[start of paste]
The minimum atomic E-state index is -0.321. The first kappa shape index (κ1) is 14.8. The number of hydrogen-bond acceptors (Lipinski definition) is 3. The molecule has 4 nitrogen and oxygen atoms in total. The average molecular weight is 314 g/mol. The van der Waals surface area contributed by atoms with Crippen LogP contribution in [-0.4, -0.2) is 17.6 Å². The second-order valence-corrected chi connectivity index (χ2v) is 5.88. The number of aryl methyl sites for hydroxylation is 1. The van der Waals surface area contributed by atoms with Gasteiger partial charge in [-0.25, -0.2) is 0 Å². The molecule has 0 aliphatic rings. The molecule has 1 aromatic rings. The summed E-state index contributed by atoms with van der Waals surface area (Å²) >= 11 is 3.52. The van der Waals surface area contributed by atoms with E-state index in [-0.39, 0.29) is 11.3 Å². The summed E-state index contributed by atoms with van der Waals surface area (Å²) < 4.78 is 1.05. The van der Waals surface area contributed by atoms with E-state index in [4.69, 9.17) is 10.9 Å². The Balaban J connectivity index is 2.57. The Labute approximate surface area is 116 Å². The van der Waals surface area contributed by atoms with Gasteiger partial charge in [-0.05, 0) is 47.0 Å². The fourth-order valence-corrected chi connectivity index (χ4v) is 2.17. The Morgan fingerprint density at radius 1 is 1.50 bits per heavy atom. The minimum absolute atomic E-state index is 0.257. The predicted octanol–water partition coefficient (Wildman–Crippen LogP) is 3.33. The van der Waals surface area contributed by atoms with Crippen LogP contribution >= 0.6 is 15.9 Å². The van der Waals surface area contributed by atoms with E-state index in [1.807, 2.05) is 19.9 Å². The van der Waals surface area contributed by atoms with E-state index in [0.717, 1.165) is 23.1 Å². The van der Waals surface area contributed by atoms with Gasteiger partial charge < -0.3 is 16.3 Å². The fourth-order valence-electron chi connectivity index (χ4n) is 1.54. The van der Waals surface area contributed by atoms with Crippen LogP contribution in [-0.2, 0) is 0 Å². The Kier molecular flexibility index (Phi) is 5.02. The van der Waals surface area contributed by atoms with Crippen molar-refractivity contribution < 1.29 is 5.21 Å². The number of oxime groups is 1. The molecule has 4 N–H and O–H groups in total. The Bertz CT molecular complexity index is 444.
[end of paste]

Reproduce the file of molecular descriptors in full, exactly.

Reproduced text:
The minimum atomic E-state index is -0.321. The first kappa shape index (κ1) is 14.8. The number of hydrogen-bond acceptors (Lipinski definition) is 3. The molecule has 4 nitrogen and oxygen atoms in total. The average molecular weight is 314 g/mol. The van der Waals surface area contributed by atoms with Crippen LogP contribution in [-0.4, -0.2) is 17.6 Å². The second-order valence-corrected chi connectivity index (χ2v) is 5.88. The number of aryl methyl sites for hydroxylation is 1. The van der Waals surface area contributed by atoms with Gasteiger partial charge in [-0.25, -0.2) is 0 Å². The molecule has 0 aliphatic rings. The molecule has 1 aromatic rings. The summed E-state index contributed by atoms with van der Waals surface area (Å²) >= 11 is 3.52. The van der Waals surface area contributed by atoms with E-state index in [-0.39, 0.29) is 11.3 Å². The summed E-state index contributed by atoms with van der Waals surface area (Å²) < 4.78 is 1.05. The van der Waals surface area contributed by atoms with E-state index in [4.69, 9.17) is 10.9 Å². The Balaban J connectivity index is 2.57. The Labute approximate surface area is 116 Å². The van der Waals surface area contributed by atoms with Gasteiger partial charge in [-0.05, 0) is 47.0 Å². The fourth-order valence-corrected chi connectivity index (χ4v) is 2.17. The Morgan fingerprint density at radius 1 is 1.50 bits per heavy atom. The minimum absolute atomic E-state index is 0.257. The predicted octanol–water partition coefficient (Wildman–Crippen LogP) is 3.33. The van der Waals surface area contributed by atoms with Crippen LogP contribution >= 0.6 is 15.9 Å². The van der Waals surface area contributed by atoms with E-state index in [1.807, 2.05) is 19.9 Å². The van der Waals surface area contributed by atoms with E-state index in [0.717, 1.165) is 23.1 Å². The van der Waals surface area contributed by atoms with Gasteiger partial charge < -0.3 is 16.3 Å². The fourth-order valence-electron chi connectivity index (χ4n) is 1.54. The van der Waals surface area contributed by atoms with Crippen LogP contribution in [-0.2, 0) is 0 Å². The Kier molecular flexibility index (Phi) is 5.02. The van der Waals surface area contributed by atoms with Crippen molar-refractivity contribution < 1.29 is 5.21 Å². The number of oxime groups is 1. The molecule has 4 N–H and O–H groups in total. The Bertz CT molecular complexity index is 444.